The school is in an area of high deprivation and some children find it difficult to get through everyday social situations; not everyone is "flying" like John. Liz Neilson, an English and learning support teacher who, this year, is also the nurture groups' teacher, shows off the piles of games in a store cupboard. They have been donated for pupils to learn about co-operation, but many are unusable because some cannot read.

She points to one game which has been used, but not always liked. "Gonna Get Yer" is a simple procession of counters around a board, but players frequently suffer the frustration of being sent back the way they came. One boy could not deal with this the first time he played, and gave up immediately. The next time, he suffered the indignity of falling back four times before he threw in the towel. Now, with practice, he doesn't give up so easily.

"They find chance very hard to cope with," Mrs Neilson says. "They would much rather cope with certainties. But life's not like that. You've got to learn to deal with what comes along."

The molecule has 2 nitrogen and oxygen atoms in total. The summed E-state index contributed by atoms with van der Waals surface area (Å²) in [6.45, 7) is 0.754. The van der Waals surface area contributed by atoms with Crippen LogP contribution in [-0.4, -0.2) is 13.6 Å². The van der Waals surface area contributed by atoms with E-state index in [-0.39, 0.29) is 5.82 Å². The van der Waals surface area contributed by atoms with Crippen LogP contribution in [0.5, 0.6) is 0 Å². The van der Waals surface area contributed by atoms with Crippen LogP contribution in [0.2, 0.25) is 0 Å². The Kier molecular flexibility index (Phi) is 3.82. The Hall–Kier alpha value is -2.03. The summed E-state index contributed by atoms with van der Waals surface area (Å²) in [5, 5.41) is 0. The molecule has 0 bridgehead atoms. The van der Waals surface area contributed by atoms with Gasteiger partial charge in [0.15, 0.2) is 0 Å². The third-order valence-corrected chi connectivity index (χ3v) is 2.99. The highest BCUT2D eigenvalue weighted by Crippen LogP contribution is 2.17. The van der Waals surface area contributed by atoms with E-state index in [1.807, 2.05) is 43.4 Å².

The children all need their self-esteem boosted, but there are many reasons for their fragile confidence and its manifestations. Some are quiet, others boisterous. One boy cannot understand that his actions might have an effect on other people, that he might upset them. One girl is a refugee who has "lost everything" and is "having to reinvent herself". Another child makes it clear to The TESS photographer that under no circumstances does he want his picture in the newspaper.

The L-shaped room is bright and spacious, and known as The Hub. A switched-off computer to one side looks like an afterthought - a conscious effort has been made to counterbalance the ubiquity of computer and TV screens in children's homes, explains headteacher Derek Hannan. There is a table for meals and discussion and, round the corner, comfy seats, furry cushions and cuddly toys, including a highly popular dog, Spike.